A Conversation with Peter Reginato
How has your work changed since your last exhibition ? One thing is the color. I began using silver and white paint. It is very exciting. I was able to darken the pieces without losing color. I also started using glazes again. Another difference you can see right away is that the pieces are denser. I feel it as visual density, shape supported by shape. They are darker and maybe more expressionistic. Self-portrait, for example, is different because it feels denser. There is a lot of anger in this piece. Most of my motivation comes from trying to express an idea often Iyrical or casual, but Self-portrait came out of a darker feeling, I even added teeth. Why do you paint your sculpture? To me, each shape is individual and should have a different color. Shapes have personalities. They all have names like pod, boat, whirly - gig, watermelon. Painting them helps free-up the structure and allows me to express myself more fully. Greene Street is an example. The sculpture has greater possibilities when using paint; it's more radical. Paint can be as lively as the shapes. How has your structure changed? Some sculptures like Happy Happy Joy Joy haven't changed much. Others, like Tristan, have a lower center of gravity. Sculptors are always fighting gravity. My concern is engineering, how do they stand. The illusion is that of casual placement. In some of my pieces, like You, I imagine taking a lot of shapes throwing them up in the air and freezing them in space. In others, like Surrender, the opposite is true. I've thrown them on the ground.

What determines the scale of your work?

The height of my ceiling! No really, I don't use preliminary drawings but I have a concept of a structure in mind. The scale has to do with the size of the shapes I make up. The relationship of those shapes to one another--the weight, the feel--determines how large the work will become. There is a human scale, an intimacy, even in the largest pieces.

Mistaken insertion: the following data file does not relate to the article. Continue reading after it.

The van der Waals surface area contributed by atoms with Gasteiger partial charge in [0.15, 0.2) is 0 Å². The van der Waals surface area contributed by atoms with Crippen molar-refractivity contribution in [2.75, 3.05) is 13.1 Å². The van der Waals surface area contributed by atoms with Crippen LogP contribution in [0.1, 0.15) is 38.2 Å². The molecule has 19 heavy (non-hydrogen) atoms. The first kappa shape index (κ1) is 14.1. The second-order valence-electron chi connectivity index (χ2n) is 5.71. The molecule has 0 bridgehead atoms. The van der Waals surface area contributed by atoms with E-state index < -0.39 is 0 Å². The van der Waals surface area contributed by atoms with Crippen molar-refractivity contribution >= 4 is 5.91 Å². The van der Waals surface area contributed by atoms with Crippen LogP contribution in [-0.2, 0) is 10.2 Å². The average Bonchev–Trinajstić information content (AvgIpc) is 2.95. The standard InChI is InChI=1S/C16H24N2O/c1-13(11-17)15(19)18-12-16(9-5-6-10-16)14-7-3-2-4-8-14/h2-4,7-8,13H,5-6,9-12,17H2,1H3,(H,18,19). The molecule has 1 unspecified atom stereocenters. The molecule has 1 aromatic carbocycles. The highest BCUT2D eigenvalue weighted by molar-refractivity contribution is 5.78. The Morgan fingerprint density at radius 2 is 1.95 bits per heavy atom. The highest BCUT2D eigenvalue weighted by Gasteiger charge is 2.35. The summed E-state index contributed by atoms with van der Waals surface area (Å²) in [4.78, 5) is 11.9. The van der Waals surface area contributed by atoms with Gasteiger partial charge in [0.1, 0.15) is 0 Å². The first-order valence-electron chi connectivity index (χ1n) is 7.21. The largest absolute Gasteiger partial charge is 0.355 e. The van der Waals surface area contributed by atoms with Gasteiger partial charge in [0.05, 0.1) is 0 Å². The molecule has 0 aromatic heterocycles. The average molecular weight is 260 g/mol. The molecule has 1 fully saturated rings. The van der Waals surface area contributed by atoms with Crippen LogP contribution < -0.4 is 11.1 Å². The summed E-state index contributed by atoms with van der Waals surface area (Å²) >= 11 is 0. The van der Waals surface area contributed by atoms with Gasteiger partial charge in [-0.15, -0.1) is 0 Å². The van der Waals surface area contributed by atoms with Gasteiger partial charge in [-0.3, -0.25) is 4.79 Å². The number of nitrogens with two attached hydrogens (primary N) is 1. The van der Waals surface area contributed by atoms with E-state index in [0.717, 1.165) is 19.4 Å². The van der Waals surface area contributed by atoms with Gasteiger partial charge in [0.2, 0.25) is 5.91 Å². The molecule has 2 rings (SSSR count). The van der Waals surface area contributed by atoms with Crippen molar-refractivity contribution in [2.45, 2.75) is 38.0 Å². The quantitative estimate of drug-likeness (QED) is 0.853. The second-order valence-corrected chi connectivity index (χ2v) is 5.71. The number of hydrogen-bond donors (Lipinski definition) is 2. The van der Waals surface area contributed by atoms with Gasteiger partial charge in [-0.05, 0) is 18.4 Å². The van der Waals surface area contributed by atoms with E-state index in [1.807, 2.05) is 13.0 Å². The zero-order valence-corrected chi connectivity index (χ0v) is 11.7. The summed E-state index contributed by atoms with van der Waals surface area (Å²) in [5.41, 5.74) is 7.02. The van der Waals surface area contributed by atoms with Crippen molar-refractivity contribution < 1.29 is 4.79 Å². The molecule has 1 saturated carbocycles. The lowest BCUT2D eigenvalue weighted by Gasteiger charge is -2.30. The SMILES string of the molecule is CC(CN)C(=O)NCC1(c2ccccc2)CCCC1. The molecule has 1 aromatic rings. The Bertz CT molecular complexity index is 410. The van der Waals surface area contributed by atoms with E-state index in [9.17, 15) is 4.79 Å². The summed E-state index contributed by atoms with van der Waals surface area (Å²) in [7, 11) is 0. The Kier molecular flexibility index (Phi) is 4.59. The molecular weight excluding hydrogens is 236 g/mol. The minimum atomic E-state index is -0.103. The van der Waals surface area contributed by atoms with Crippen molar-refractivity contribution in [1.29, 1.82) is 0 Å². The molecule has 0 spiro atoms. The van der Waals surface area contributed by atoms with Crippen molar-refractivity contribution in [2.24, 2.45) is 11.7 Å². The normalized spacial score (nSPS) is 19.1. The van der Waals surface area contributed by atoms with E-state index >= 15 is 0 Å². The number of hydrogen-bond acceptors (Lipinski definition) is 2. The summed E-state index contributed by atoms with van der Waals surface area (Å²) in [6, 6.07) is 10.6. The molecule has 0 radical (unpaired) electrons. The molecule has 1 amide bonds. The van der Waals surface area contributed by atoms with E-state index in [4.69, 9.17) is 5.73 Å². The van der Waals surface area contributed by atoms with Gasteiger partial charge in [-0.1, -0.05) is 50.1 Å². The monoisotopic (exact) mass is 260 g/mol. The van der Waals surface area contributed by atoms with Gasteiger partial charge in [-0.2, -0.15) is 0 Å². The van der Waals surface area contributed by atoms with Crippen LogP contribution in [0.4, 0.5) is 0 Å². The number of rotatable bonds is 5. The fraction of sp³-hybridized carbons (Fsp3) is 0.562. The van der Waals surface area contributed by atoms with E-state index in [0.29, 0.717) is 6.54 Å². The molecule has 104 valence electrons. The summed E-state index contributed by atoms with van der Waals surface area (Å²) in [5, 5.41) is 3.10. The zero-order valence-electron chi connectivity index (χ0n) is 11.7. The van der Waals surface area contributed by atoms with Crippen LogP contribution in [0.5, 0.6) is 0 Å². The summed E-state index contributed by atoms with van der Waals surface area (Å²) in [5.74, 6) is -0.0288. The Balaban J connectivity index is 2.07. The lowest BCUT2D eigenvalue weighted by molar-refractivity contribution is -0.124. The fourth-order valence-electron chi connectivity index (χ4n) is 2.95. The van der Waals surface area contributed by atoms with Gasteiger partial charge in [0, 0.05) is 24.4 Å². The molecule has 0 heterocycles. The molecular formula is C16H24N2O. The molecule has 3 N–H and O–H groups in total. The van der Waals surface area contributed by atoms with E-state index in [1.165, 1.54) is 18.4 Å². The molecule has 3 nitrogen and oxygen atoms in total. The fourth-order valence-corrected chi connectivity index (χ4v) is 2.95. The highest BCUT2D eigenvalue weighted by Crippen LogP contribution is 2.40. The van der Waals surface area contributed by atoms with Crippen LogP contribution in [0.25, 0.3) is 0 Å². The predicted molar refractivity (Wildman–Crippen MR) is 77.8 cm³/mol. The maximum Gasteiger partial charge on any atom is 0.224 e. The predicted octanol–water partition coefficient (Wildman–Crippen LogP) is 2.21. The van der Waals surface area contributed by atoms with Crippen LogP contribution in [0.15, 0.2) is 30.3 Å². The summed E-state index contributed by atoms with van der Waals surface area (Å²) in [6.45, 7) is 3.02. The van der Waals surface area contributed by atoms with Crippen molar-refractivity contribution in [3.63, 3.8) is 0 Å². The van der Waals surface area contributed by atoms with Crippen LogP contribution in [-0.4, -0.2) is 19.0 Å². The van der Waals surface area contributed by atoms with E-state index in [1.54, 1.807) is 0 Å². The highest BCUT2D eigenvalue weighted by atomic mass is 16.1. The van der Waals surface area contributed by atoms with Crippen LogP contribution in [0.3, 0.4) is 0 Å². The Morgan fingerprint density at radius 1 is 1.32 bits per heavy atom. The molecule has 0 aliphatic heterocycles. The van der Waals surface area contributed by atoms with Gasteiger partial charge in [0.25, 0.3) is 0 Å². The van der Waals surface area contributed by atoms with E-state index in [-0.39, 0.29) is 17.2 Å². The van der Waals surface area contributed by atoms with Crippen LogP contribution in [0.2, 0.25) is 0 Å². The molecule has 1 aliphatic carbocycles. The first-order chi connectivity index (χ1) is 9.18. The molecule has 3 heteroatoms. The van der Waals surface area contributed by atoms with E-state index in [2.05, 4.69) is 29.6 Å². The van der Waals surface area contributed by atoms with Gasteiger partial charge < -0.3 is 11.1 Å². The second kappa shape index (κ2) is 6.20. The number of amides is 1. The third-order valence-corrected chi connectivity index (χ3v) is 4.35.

Can you comment on who or what you feel has influenced your work?

Are you talking about influences or inspiration? That to me is how it happens. I look at something and if I like it, I get influenced by it. Sometimes that doesn't work. It goes in a different direction for reasons I'm not even sure of.

But have you felt directly influenced by an artist or a specific work of art?

There was an exhibition at the Guggenheim last year, "Picasso and the Age of Iron" in which there wasn't one artist that did not have some influence on me at some time. I would say that the one particular piece is Picasso's Woman in the Garden. Whenever I see that sculpture I can see so much of what I have done and tried to do. With David Smith, Calder, Gonzales, and the earlier Giacometti's, I remember looking at them and thinking about their sculptures, how great they are.

How do you perceive yourself in terms of your own generation ?

The "common wisdom" in the art world today suggests that in order to make an important statement an artist must take as much out as possible thereby creating something that is empty. I want to do the opposite. I want to make art as full as possible. The only thing I took out of my work was realism. I saw greater possibilities in abstraction. I believe that a new art will contain all the traditional elements--line, form, color, composition, drawing.

I want to leave behind work that is for every generation, no matter what the existing trends are, or the perceived opinion of good and bad. I would like to think that my work will be enjoyed, talked about and maybe even seen as vital to those times; I would like to think it will mean something to whoever is looking at it.

March 1, 1994

New York